The second set opened with “Turns to White Gold,” one of the more impressive pieces that showed what both musicians were capable of doing. The piece began with patient interactions gaining energy and then suddenly bursting with fire. Then an improvised piece from their first record, “Mirrors” led into “What’ll I Do” in which they incorporated a certain buoyancy in supporting each other together with a beautiful resonance.
“Nakata” featured spasmodic earthquakes of sound flashing before the audience. “Toothsea,” another piece from their debut record, took a contemplative turn in which they did some worthwhile searching as they built towards a climax of focused mayhem. They closed with “Erie,” another standout, which opened with an aqueous abyss of sound and deep, cutting, bowed bass. It was the perfect pensive dark dissonance with which to send the audience off into the night. Confidence carries these two musicians to great heights in their exclamatory and vivid style. Emerge takes this band in a new direction, a big leap forward for this duo.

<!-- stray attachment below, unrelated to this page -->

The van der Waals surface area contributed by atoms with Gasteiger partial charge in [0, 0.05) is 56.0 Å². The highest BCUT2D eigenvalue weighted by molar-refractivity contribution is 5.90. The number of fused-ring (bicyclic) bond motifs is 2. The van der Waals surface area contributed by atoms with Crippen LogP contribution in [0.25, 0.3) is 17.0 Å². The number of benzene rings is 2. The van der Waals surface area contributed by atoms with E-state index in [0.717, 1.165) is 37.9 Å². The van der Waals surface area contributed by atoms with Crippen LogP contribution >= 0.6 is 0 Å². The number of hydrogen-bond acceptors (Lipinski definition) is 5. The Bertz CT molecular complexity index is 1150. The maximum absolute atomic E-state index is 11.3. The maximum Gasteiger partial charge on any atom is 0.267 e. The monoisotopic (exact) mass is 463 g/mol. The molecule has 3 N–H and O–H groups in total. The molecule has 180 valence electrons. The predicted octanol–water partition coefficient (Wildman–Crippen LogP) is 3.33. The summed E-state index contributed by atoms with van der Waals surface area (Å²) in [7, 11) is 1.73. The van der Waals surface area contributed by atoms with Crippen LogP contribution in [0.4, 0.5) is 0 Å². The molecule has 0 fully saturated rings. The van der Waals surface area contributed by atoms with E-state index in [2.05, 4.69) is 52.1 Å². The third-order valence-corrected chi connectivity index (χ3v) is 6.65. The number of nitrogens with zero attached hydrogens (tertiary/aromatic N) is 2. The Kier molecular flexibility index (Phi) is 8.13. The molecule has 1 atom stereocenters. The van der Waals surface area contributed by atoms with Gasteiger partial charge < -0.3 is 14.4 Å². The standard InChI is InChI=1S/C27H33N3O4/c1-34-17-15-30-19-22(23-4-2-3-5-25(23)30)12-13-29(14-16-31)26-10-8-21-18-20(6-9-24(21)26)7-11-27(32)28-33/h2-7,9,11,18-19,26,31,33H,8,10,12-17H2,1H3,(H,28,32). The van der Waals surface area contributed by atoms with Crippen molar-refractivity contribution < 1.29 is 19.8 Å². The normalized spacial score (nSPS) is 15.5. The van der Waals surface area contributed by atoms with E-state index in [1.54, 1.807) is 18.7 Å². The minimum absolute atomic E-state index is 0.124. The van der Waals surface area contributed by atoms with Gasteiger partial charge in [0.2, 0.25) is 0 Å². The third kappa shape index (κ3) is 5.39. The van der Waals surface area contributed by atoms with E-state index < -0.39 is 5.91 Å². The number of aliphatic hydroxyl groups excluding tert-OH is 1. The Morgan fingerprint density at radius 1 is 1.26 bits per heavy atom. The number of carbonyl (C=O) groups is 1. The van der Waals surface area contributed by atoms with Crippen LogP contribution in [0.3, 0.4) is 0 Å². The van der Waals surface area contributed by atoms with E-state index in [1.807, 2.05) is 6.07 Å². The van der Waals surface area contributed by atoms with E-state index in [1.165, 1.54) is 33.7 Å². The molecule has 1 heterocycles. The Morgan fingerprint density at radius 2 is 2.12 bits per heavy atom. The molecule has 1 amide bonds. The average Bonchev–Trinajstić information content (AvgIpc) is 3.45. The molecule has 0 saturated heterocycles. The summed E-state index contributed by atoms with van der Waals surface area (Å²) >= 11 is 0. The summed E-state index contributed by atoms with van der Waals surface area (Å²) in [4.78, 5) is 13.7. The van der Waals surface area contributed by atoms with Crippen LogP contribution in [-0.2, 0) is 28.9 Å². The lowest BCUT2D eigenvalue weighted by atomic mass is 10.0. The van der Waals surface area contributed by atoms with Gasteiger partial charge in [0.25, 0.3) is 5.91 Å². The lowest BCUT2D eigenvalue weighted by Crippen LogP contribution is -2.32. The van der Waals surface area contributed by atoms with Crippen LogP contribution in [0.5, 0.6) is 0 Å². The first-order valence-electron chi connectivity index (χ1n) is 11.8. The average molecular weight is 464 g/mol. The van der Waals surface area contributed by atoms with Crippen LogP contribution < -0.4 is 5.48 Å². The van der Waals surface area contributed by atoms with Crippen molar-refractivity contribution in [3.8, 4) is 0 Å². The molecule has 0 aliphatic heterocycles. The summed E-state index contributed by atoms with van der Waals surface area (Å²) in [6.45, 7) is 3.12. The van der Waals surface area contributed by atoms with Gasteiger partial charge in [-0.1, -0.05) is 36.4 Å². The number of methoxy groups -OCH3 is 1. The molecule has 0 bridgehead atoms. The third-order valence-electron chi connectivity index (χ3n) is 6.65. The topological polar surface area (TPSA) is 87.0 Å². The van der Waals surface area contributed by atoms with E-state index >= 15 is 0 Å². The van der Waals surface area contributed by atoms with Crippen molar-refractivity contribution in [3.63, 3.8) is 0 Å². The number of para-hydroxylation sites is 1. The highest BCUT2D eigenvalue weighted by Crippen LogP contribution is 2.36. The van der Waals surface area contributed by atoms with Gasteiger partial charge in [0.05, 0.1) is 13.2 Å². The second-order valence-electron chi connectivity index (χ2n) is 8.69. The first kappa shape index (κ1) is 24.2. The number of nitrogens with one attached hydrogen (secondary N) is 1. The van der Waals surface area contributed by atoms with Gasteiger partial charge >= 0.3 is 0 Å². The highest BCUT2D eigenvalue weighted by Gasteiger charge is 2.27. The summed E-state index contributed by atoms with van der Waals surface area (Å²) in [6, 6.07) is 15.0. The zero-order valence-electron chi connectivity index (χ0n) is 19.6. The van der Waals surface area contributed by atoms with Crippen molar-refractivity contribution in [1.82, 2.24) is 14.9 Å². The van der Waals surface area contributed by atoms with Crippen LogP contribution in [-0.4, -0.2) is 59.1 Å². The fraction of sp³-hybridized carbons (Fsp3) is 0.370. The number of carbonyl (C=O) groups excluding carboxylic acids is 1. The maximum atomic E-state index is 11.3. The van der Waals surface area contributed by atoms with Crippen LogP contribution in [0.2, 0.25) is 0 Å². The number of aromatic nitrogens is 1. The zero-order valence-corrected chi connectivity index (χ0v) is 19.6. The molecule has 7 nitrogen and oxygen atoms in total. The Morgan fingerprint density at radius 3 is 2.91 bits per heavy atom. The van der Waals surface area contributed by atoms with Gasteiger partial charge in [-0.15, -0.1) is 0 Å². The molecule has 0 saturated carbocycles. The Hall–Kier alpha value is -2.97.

Tomas Fujiwara & the Hook Up
After All Is Said is a bold statement featuring a number of top shelf performers. Fujiwara is one of the premiere drummers of his generation and has built an impressive discography in recent years. Following Actionspeak (2010) and The Air Is Different (2012), the band’s third release investigates related themes–memory and human relationships–in seven intriguing compositions that put the strengths of the band’s members on full display. Jonathan Finlayson (trumpet) brings a crisp style by which he articulates his ideas vividly and with great precision. Having developed a deep aesthetic understanding with Mary Halvorson as a member of her quintet and septet, the two displayed their communication readily throughout the evening. Brian Settles is the perfect counter to the trumpeter. The tenor saxophonist has a warm tone that moves like water amidst the others, providing some necessary cohesion for the ensemble. One of the most exciting developments with the band since its last release is the addition of master bassist Michael Formanek to the line-up. He brings peerless energy and robust sound to the ensemble in ways that push the band’s sound to new heights.